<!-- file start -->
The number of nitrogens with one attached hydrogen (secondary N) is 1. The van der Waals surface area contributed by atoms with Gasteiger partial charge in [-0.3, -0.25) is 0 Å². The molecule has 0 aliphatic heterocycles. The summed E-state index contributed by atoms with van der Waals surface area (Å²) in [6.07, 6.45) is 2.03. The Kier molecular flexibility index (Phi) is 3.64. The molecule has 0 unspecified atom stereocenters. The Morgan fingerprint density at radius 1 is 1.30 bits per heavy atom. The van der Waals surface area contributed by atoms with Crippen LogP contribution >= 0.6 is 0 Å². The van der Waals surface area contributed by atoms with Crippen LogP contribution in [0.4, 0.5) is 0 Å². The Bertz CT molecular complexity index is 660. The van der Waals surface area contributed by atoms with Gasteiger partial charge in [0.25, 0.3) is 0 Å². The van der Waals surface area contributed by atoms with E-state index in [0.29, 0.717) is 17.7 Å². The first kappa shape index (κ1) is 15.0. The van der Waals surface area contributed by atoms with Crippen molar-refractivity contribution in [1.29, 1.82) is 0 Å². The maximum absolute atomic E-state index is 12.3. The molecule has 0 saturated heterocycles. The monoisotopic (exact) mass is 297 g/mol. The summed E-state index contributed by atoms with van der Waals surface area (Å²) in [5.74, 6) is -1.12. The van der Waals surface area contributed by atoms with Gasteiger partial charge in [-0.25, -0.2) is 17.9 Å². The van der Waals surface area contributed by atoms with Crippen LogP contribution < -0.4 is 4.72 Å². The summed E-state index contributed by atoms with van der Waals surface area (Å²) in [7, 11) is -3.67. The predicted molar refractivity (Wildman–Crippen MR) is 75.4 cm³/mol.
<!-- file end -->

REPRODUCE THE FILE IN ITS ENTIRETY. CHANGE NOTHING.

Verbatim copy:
The number of nitrogens with one attached hydrogen (secondary N) is 1. The van der Waals surface area contributed by atoms with Gasteiger partial charge in [-0.3, -0.25) is 0 Å². The molecule has 0 aliphatic heterocycles. The summed E-state index contributed by atoms with van der Waals surface area (Å²) in [6.07, 6.45) is 2.03. The Kier molecular flexibility index (Phi) is 3.64. The molecule has 0 unspecified atom stereocenters. The Morgan fingerprint density at radius 1 is 1.30 bits per heavy atom. The van der Waals surface area contributed by atoms with Crippen LogP contribution >= 0.6 is 0 Å². The van der Waals surface area contributed by atoms with Crippen LogP contribution in [0.4, 0.5) is 0 Å². The Bertz CT molecular complexity index is 660. The van der Waals surface area contributed by atoms with Gasteiger partial charge in [0.25, 0.3) is 0 Å². The van der Waals surface area contributed by atoms with E-state index in [0.29, 0.717) is 17.7 Å². The first kappa shape index (κ1) is 15.0. The van der Waals surface area contributed by atoms with Crippen molar-refractivity contribution in [1.29, 1.82) is 0 Å². The maximum absolute atomic E-state index is 12.3. The molecule has 0 saturated heterocycles. The monoisotopic (exact) mass is 297 g/mol. The summed E-state index contributed by atoms with van der Waals surface area (Å²) in [5.74, 6) is -1.12. The van der Waals surface area contributed by atoms with Gasteiger partial charge in [-0.25, -0.2) is 17.9 Å². The van der Waals surface area contributed by atoms with Crippen LogP contribution < -0.4 is 4.72 Å². The summed E-state index contributed by atoms with van der Waals surface area (Å²) in [7, 11) is -3.67. The predicted molar refractivity (Wildman–Crippen MR) is 75.4 cm³/mol.